Most players of Kerbal Space Program live and die by their reaction wheels that turn electricity into momentum that allows you to point your spacecraft in any which way a lot like RCS that uses monopropellant. The problem with this is that reaction wheels aren't as easy to use in the real world and that you need multiple to point in all the directions instead of the just one you would need. I wanted to know if there was anything that was similar to the KSP Reaction Wheels that didn't consume propellant to move the spacecraft in a similar matter.

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    $\begingroup$ Momentum wheels don't "turn electricity into momentum", they exchange angular momentum with the spacecraft. You still have to unload the reaction wheels later if they get too "full'. $\endgroup$
    – uhoh
    Commented Apr 13, 2021 at 15:21
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    $\begingroup$ Would CMGs (en.wikipedia.org/wiki/Control_moment_gyroscope) qualify or are you excluding anything based on exchanging angular momentum between the craft and spinning wheels? $\endgroup$ Commented Apr 13, 2021 at 16:21
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    $\begingroup$ All attitude actuators are difficult to use in their own regard. Reaction wheels and alike under high spin rates can produce gyroscopic effects. Magnetorquers have controlability limits. Propulsion systems can have sloshing propellants. These are only few issues of those actuator types. For RCS you also need multiple thrusters, more than three. Multiple mangetorquers as well. Proper selection of the actuators needs careful analysis of the situation and goals of the attitude system. If you have more specific information to share, it would be easier to recommend. $\endgroup$
    – Nemanja
    Commented Apr 13, 2021 at 19:00
  • $\begingroup$ @ChristopherJamesHuff How capable are CMG's at moving a spacecraft around? $\endgroup$ Commented Apr 13, 2021 at 20:22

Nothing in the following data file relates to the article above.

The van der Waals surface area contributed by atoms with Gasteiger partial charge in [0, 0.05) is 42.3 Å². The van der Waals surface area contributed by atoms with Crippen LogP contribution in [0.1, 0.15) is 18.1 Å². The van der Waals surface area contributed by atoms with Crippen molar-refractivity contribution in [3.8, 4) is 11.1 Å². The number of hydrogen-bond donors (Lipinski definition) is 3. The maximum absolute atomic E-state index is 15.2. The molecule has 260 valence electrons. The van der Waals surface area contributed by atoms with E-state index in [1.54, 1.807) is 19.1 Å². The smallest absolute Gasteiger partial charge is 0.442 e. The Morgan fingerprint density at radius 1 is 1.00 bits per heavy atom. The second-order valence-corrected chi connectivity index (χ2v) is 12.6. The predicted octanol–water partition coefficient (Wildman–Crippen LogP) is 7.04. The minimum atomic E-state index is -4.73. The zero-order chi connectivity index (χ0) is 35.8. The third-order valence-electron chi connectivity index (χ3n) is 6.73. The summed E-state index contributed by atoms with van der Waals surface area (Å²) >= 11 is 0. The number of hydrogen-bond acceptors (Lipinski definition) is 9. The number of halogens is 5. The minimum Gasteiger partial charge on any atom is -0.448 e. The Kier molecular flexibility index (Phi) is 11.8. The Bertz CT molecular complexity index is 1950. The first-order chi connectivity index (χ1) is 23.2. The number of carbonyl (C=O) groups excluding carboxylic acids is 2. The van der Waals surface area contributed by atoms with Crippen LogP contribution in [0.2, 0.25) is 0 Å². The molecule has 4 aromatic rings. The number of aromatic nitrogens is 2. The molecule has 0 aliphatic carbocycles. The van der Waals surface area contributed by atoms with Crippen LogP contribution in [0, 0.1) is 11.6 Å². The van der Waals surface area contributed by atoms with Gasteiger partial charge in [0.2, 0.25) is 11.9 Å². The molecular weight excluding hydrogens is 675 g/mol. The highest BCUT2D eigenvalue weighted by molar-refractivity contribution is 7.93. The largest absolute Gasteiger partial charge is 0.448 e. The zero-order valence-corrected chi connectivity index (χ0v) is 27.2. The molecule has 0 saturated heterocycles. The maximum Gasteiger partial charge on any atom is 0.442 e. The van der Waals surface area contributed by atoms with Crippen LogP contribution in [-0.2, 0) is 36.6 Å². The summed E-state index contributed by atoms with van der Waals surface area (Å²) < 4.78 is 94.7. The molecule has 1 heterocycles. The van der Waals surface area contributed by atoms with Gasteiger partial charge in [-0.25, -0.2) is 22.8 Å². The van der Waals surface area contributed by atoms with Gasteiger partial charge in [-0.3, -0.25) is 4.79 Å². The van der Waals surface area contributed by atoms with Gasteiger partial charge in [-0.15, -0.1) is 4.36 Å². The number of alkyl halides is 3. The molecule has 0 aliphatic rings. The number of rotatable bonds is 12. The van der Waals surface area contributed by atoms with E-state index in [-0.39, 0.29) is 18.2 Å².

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    $\begingroup$ @JamesErvin Not capable at all to move around, but capable to change the rotation. In general CMGs are able to produce higher torques and have better energy efficiency, at the cost of higher volume, mass and somewhat lesser momentum storage. And unless you have two CMGs per axis, they are quite tricky to operate. On the other hand, double gimballed CMGs provide control of two axes (or even three if some performance hit is OK) at the same time. CMGs and RWs are not always interchangeable options. $\endgroup$
    – Nemanja
    Commented Apr 15, 2021 at 6:41

1 Answer 1


Magnetorquers are the most similar thing. They only work if one is around a strong magnetic field, usually low Earth orbit. They work by orienting the spacecraft to the magnetic field lines of the Earth, which will allow them to slowly change their positions with time, similar to a compass.

  • $\begingroup$ Did the Transit satellites use this method? They have a fairly long boom arm with some mass at the end. I've read that the gravity gradient between that and the main body of the satellite kept it oriented correctly, but I've always been skeptical. $\endgroup$
    – Brad
    Commented Apr 14, 2021 at 5:05
  • $\begingroup$ Gravity gradient is another way that can work reasonably well, similar to a pendulum. The trick with that method is there are usually more than one stable orientation, so one has to make sure the orientation the spacecraft is in stays there, but they can work. $\endgroup$
    – PearsonArtPhoto
    Commented Apr 14, 2021 at 13:09

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